The final study compared fat loss in both fasted and fed exercise states in eight participants. All subjects performed the same workout in both fasted and fed states (running 36 minutes on a treadmill). Participants ate the same total calories throughout the day in both states. Results showed when the subjects exercised in the fed state, their bodies continued burning more fat for energy 12 and 24 hours after completing the workout. The authors concluded exercising in a fasted state did not enhance fat loss. They recommended eating a light meal before engaging in physical activity.
Current research does not support fasted cardio as an effective way to burn fat. Study 2 did conclude fasted cardio let to greater utilization of fat for energy. Unfortunately, simply burning more fat during a workout isn’t necessarily as effective as it sounds. The body is a complicated system and continuously adjusts the amount of fat it’s using. It’s much more important to look at fat utilization over a longer period of time such days rather than minutes and hours. Generally, burning more fat during a workout causes the body to burn more carbohydrates in the post-workout period. The opposite is also [unfortunately] true¹.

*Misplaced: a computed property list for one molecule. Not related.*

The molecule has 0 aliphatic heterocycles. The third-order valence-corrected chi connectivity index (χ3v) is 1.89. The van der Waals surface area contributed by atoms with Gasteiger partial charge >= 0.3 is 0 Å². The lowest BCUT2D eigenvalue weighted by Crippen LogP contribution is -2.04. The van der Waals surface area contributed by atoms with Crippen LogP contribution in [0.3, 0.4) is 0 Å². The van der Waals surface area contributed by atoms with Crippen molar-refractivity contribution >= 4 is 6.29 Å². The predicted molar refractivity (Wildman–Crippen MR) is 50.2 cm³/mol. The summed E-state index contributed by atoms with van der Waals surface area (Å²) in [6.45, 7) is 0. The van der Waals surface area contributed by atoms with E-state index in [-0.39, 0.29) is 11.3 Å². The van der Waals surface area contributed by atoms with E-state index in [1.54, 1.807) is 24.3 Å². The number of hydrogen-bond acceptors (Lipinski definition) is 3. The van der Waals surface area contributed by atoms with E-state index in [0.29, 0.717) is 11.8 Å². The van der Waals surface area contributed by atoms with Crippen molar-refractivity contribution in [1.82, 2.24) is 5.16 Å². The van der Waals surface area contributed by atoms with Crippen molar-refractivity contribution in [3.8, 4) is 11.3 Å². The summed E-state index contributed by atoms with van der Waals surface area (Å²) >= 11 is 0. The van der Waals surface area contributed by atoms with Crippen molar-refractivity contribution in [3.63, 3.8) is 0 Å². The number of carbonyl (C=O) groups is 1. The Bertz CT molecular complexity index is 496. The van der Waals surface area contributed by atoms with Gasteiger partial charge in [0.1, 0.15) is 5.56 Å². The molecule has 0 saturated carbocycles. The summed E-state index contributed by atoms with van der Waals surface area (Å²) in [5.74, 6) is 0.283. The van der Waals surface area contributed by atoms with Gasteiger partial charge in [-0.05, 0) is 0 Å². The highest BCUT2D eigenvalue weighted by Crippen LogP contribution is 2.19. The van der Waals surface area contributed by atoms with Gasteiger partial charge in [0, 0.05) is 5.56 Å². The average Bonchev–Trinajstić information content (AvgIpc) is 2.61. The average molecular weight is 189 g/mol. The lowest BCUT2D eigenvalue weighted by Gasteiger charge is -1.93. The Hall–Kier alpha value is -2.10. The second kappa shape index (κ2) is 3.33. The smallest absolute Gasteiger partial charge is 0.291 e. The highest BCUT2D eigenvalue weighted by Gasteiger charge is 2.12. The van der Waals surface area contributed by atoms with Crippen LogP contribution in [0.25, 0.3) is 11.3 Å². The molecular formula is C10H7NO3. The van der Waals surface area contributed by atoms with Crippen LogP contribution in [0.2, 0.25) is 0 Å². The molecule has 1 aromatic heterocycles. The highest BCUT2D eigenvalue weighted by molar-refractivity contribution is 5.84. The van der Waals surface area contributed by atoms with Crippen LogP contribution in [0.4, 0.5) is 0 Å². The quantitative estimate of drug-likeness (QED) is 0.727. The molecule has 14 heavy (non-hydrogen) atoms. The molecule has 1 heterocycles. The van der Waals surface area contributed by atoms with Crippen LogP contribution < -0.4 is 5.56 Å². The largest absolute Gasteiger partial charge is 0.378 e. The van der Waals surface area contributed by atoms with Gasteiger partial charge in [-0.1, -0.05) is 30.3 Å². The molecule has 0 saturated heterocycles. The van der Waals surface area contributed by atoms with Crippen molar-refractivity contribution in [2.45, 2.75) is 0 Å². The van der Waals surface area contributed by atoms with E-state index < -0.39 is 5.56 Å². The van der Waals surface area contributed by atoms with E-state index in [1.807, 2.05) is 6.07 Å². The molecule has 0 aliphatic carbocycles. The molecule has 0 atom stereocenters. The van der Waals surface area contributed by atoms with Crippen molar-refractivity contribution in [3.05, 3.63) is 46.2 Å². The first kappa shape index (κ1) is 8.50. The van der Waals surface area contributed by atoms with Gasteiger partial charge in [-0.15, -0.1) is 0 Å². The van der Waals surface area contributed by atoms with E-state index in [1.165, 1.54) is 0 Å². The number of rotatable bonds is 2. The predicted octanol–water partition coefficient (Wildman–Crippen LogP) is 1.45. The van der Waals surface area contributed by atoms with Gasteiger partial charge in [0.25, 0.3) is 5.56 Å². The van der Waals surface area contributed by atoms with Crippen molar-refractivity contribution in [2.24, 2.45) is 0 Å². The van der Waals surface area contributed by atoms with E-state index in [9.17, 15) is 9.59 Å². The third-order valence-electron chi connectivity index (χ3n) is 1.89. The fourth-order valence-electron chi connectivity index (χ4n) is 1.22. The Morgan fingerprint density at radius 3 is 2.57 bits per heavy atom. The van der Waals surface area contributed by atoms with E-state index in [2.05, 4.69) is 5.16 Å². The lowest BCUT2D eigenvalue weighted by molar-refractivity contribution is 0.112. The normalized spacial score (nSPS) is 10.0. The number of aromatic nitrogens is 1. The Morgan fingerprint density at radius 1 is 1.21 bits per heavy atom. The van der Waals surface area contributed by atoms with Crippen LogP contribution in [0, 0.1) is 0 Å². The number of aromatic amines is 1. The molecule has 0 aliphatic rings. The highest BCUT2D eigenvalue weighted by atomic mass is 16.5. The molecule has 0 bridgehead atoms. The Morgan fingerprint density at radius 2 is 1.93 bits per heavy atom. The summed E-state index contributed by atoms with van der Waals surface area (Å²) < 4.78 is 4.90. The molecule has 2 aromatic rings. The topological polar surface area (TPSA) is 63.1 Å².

Additionally, a fasted workout increases protein breakdown. This is a major issue for anyone looking to preserve muscle and strength during periods of weight loss. Finally, training on an empty stomach is difficult, even at moderate intensities. A pre-workout meal allows training at higher intensity levels. This type of exercise burns more total calories and results in greater fat loss¹.
The Bottom Line